I don't do a lot of online chatting, but nonetheless I don't want my conversations watched. We know that Facebook monitors our conversations on their website, explicitly to scan for criminal activity (already pretty creepy) but who knows whether that information is staying in those bots for those purposes.  Every app asks for a bunch of permissions, so your information might be filtered into dozens of advertisers' statistical analysis. But I can barely get the regular internet to work, there's no way I can set up a secure chat service. (I tried to use Tor once, it went horribly.)  Unfortunately, the same is true of a lot of people who need that protection a lot more than me.

This quote is from Wired's article about CryptoCat, and its creator, Nadim Kobeissi:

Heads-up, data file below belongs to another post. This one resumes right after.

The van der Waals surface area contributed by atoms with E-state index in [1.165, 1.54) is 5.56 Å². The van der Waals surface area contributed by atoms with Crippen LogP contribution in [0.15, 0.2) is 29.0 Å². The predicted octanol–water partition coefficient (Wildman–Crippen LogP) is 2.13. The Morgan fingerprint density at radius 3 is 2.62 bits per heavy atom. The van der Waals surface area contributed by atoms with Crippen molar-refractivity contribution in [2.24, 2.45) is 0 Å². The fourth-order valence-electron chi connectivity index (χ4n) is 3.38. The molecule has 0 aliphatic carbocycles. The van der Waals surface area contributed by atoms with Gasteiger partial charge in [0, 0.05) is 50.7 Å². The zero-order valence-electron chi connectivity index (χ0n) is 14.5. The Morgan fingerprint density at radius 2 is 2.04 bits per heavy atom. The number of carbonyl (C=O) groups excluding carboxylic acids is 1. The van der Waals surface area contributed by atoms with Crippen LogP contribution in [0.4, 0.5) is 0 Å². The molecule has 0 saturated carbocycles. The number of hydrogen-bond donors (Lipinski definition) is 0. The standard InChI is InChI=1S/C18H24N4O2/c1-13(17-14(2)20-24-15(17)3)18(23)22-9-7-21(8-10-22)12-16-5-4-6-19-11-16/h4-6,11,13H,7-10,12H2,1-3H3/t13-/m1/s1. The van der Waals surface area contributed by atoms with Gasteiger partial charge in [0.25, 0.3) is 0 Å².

When faced with the torture of using crypto software or the torture of a repressive government, some dissidents have — intentionally or not — opted for the latter.

CryptoCat -- URL: -- is a secure chat service that's easy and pretty.  I know it is, because I used it.  I opened it up on two computers and talked to myself.  You set up a custom or randomly generated URL for a single-use chat, and you can invite people in through Facebook or give them the URL.  Kobeissi also has an adorable video on Vimeo explaining the service.

The program is open-source, so anyone  can look at the code.  It's secure, and it doesn't save your information.  Cat-themed though it may be, this is a very important worldwide resource, and could save lives in more oppressive countries.